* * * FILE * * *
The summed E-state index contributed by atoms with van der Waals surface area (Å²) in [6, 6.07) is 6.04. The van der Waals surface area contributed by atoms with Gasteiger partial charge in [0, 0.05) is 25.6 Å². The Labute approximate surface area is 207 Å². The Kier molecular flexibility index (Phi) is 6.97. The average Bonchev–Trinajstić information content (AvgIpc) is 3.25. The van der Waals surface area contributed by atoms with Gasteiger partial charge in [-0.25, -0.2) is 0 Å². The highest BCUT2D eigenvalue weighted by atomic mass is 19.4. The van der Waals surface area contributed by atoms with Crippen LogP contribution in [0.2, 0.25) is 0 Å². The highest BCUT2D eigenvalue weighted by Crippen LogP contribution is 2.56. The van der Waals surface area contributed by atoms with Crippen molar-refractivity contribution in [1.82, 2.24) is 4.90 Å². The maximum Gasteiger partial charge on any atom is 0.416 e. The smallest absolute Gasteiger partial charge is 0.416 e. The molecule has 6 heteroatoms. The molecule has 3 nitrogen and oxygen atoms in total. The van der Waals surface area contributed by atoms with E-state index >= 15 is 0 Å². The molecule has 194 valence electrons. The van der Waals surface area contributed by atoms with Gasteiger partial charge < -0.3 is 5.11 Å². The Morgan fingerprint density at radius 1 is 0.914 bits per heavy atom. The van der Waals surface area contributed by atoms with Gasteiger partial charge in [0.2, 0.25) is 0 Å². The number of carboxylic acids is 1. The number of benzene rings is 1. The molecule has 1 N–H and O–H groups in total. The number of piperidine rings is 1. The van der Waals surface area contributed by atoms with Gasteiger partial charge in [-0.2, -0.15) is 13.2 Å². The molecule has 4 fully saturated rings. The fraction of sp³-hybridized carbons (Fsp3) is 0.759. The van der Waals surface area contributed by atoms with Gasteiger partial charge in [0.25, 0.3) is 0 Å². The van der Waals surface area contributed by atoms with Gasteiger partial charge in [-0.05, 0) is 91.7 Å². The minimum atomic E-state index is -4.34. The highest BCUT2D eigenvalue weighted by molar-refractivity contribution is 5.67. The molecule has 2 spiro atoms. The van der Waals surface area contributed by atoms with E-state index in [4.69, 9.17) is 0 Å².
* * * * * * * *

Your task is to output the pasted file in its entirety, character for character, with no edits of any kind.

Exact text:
The summed E-state index contributed by atoms with van der Waals surface area (Å²) in [6, 6.07) is 6.04. The van der Waals surface area contributed by atoms with Gasteiger partial charge in [0, 0.05) is 25.6 Å². The Labute approximate surface area is 207 Å². The Kier molecular flexibility index (Phi) is 6.97. The average Bonchev–Trinajstić information content (AvgIpc) is 3.25. The van der Waals surface area contributed by atoms with Gasteiger partial charge in [-0.25, -0.2) is 0 Å². The highest BCUT2D eigenvalue weighted by atomic mass is 19.4. The van der Waals surface area contributed by atoms with Crippen LogP contribution in [0.2, 0.25) is 0 Å². The highest BCUT2D eigenvalue weighted by Crippen LogP contribution is 2.56. The van der Waals surface area contributed by atoms with Crippen molar-refractivity contribution in [1.82, 2.24) is 4.90 Å². The maximum Gasteiger partial charge on any atom is 0.416 e. The smallest absolute Gasteiger partial charge is 0.416 e. The molecule has 6 heteroatoms. The molecule has 3 nitrogen and oxygen atoms in total. The van der Waals surface area contributed by atoms with E-state index >= 15 is 0 Å². The molecule has 194 valence electrons. The van der Waals surface area contributed by atoms with Gasteiger partial charge < -0.3 is 5.11 Å². The Morgan fingerprint density at radius 1 is 0.914 bits per heavy atom. The van der Waals surface area contributed by atoms with Gasteiger partial charge in [0.2, 0.25) is 0 Å². The number of carboxylic acids is 1. The number of benzene rings is 1. The molecule has 1 N–H and O–H groups in total. The number of piperidine rings is 1. The van der Waals surface area contributed by atoms with Gasteiger partial charge in [-0.2, -0.15) is 13.2 Å². The molecule has 4 fully saturated rings. The fraction of sp³-hybridized carbons (Fsp3) is 0.759. The van der Waals surface area contributed by atoms with Gasteiger partial charge in [0.25, 0.3) is 0 Å². The van der Waals surface area contributed by atoms with Gasteiger partial charge in [-0.05, 0) is 91.7 Å². The minimum atomic E-state index is -4.34. The highest BCUT2D eigenvalue weighted by molar-refractivity contribution is 5.67. The molecule has 2 spiro atoms. The van der Waals surface area contributed by atoms with E-state index in [4.69, 9.17) is 0 Å².